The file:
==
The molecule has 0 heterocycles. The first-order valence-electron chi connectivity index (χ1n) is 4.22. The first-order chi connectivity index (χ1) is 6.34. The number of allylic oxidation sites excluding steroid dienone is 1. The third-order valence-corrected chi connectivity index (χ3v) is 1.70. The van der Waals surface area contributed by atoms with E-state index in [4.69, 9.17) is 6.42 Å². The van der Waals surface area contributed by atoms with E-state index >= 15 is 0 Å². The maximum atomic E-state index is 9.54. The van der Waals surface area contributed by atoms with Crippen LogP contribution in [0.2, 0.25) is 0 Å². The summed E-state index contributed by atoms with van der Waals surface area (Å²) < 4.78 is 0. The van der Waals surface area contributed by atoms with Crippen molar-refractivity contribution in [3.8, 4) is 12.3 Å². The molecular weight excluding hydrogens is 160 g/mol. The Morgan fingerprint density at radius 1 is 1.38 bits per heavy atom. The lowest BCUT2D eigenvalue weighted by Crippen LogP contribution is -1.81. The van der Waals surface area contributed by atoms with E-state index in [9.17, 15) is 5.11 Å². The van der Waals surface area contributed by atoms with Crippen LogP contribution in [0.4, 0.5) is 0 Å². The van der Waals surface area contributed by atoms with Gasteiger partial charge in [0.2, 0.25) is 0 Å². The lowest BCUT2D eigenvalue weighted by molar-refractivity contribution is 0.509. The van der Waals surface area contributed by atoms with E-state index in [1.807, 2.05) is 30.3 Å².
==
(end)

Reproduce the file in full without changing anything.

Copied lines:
The molecule has 0 heterocycles. The first-order valence-electron chi connectivity index (χ1n) is 4.22. The first-order chi connectivity index (χ1) is 6.34. The number of allylic oxidation sites excluding steroid dienone is 1. The third-order valence-corrected chi connectivity index (χ3v) is 1.70. The van der Waals surface area contributed by atoms with E-state index in [4.69, 9.17) is 6.42 Å². The van der Waals surface area contributed by atoms with E-state index >= 15 is 0 Å². The maximum atomic E-state index is 9.54. The van der Waals surface area contributed by atoms with Crippen LogP contribution in [0.2, 0.25) is 0 Å². The summed E-state index contributed by atoms with van der Waals surface area (Å²) < 4.78 is 0. The van der Waals surface area contributed by atoms with Crippen molar-refractivity contribution in [3.8, 4) is 12.3 Å². The molecular weight excluding hydrogens is 160 g/mol. The Morgan fingerprint density at radius 1 is 1.38 bits per heavy atom. The lowest BCUT2D eigenvalue weighted by Crippen LogP contribution is -1.81. The van der Waals surface area contributed by atoms with E-state index in [9.17, 15) is 5.11 Å². The van der Waals surface area contributed by atoms with Crippen LogP contribution in [0.4, 0.5) is 0 Å². The van der Waals surface area contributed by atoms with Gasteiger partial charge in [0.2, 0.25) is 0 Å². The lowest BCUT2D eigenvalue weighted by molar-refractivity contribution is 0.509. The van der Waals surface area contributed by atoms with E-state index in [1.807, 2.05) is 30.3 Å².